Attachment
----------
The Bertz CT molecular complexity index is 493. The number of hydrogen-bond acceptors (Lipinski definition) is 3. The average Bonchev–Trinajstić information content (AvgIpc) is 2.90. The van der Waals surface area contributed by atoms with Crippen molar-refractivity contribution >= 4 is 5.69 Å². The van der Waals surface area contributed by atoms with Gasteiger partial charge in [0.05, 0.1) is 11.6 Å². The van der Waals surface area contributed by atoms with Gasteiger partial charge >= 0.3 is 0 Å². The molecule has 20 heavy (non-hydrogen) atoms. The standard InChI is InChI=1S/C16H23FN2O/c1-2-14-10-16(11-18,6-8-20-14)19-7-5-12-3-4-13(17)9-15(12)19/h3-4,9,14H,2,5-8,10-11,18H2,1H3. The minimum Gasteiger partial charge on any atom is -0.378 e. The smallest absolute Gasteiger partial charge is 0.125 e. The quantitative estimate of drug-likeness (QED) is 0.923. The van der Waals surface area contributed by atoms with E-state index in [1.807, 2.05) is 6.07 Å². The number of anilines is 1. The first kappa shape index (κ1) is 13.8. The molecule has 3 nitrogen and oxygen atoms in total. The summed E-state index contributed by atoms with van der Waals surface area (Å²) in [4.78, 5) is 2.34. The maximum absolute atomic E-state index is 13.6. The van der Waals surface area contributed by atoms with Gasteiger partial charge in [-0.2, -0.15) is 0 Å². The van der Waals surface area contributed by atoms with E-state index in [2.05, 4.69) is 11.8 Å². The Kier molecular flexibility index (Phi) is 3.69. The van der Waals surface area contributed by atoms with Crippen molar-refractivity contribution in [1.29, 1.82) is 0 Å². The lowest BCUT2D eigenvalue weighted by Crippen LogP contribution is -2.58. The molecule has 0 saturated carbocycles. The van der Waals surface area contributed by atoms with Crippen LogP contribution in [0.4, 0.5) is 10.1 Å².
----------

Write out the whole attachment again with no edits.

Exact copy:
The Bertz CT molecular complexity index is 493. The number of hydrogen-bond acceptors (Lipinski definition) is 3. The average Bonchev–Trinajstić information content (AvgIpc) is 2.90. The van der Waals surface area contributed by atoms with Crippen molar-refractivity contribution >= 4 is 5.69 Å². The van der Waals surface area contributed by atoms with Gasteiger partial charge in [0.05, 0.1) is 11.6 Å². The van der Waals surface area contributed by atoms with Gasteiger partial charge >= 0.3 is 0 Å². The molecule has 20 heavy (non-hydrogen) atoms. The standard InChI is InChI=1S/C16H23FN2O/c1-2-14-10-16(11-18,6-8-20-14)19-7-5-12-3-4-13(17)9-15(12)19/h3-4,9,14H,2,5-8,10-11,18H2,1H3. The minimum Gasteiger partial charge on any atom is -0.378 e. The smallest absolute Gasteiger partial charge is 0.125 e. The quantitative estimate of drug-likeness (QED) is 0.923. The van der Waals surface area contributed by atoms with E-state index in [1.807, 2.05) is 6.07 Å². The number of anilines is 1. The first kappa shape index (κ1) is 13.8. The molecule has 3 nitrogen and oxygen atoms in total. The summed E-state index contributed by atoms with van der Waals surface area (Å²) in [4.78, 5) is 2.34. The maximum absolute atomic E-state index is 13.6. The van der Waals surface area contributed by atoms with Gasteiger partial charge in [-0.2, -0.15) is 0 Å². The van der Waals surface area contributed by atoms with E-state index in [2.05, 4.69) is 11.8 Å². The Kier molecular flexibility index (Phi) is 3.69. The van der Waals surface area contributed by atoms with Crippen molar-refractivity contribution in [1.29, 1.82) is 0 Å². The lowest BCUT2D eigenvalue weighted by Crippen LogP contribution is -2.58. The molecule has 0 saturated carbocycles. The van der Waals surface area contributed by atoms with Crippen LogP contribution in [0.4, 0.5) is 10.1 Å².